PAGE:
Pitch invasion fears leaving players worried as Premier League and EFL season finale draws near

A Barnsley player was attacked after Portsmouth fans invaded the pitch in celebration of their side's promotion to the Championship
Portsmouth fans celebrate on the pitch after their team secured promotion with a late winner after the Sky Bet League One match at Fratton Park, Portsmouth. Picture date: Tuesday April 16, 2024. -Credit:PA Wire/PA Images

Players are still worried about the repercussions they could face if they defend themselves from pitch invaders.

There is still significant unease among players after Sheffield United forward Oli McBurnie was charged with assault after a fan invaded the pitch at the end of their Championship play-off second leg against Nottingham Forest in 2022.

McBurnie was acquitted in December of that year, but the Professional Footballers' Association has acknowledged in an email to players, seen by the PA news agency, that concerns remain as the season enters the period where pitch invasions have historically been most common.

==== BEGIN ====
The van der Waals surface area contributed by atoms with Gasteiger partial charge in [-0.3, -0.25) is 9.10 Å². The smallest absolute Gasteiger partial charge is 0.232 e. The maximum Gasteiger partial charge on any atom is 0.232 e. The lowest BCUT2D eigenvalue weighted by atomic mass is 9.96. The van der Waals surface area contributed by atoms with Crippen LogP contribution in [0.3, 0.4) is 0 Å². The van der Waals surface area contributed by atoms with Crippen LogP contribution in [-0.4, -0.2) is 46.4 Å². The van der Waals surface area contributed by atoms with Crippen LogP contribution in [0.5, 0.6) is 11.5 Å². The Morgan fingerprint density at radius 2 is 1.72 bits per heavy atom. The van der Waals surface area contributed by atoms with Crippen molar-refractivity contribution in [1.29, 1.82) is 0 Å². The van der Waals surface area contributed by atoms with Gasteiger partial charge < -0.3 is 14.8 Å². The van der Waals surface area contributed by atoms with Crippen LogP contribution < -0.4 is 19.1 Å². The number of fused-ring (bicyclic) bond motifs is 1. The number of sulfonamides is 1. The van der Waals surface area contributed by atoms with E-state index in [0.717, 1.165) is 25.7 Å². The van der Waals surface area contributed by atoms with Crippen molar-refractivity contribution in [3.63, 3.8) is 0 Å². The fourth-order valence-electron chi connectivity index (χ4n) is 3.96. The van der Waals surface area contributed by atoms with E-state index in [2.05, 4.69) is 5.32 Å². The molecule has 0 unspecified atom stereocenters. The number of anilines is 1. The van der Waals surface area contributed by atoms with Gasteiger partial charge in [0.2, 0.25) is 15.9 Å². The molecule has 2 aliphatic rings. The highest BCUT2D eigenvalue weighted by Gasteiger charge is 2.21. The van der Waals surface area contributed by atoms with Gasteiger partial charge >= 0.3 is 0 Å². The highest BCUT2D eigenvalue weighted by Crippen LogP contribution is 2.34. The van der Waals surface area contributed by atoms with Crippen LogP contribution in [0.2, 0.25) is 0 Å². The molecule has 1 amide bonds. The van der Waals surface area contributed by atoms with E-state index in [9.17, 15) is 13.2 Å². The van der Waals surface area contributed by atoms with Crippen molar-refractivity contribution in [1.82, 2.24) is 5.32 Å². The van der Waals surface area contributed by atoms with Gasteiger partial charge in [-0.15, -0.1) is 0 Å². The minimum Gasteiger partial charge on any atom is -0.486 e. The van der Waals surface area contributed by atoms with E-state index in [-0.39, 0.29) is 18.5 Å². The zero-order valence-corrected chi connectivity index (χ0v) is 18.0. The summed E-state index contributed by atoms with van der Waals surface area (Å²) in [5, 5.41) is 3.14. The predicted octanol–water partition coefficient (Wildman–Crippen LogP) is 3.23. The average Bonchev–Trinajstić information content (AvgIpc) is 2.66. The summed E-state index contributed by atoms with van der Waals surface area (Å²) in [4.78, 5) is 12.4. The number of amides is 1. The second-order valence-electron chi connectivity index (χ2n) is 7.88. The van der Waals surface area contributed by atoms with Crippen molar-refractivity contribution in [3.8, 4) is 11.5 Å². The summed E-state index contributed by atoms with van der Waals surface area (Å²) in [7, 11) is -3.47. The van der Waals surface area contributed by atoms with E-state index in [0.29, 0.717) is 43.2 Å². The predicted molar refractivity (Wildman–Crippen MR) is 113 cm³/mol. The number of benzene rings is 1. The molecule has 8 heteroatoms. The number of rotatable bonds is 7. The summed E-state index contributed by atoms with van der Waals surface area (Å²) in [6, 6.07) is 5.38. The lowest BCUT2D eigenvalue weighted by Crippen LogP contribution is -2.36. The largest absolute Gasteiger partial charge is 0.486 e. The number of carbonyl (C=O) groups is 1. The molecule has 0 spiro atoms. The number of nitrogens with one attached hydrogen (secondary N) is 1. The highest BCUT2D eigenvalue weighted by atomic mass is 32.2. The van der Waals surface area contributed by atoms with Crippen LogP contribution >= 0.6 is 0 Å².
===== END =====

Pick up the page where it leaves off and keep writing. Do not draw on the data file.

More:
It told members in the email that it has taken legal advice regarding the rights of players in such circumstances.

Players have also been urged to contact the PFA in advance of matches if they do not feel they have been given sufficient information on the security plan, or do not think their concerns are being dealt with properly.

Less than a week ago a Barnsley player was attacked after Portsmouth supporters invaded the pitch to celebrate their promotion to the Championship, following on from similar incidents in previous seasons.

"Pitch invasions are an issue which always have a higher profile at this time of the season, but we consistently have members raising concerns with us about pitch invasions and player safety," a PFA spokesperson said. "We've already seen players confronted during pitch invasions at games in the past few weeks.

"The enormous majority of fans know how to behave themselves but the concern is always there that it only takes one incident for someone to get badly hurt.

"We all accept that it's an incredibly difficult job and we've worked with the authorities to highlight some of the specific concerns players have so that they can be addressed.

"When players go into these big games they need to have confidence that the proper measures are in place to keep them safe. If that doesn't happen, it needs to be properly dealt with."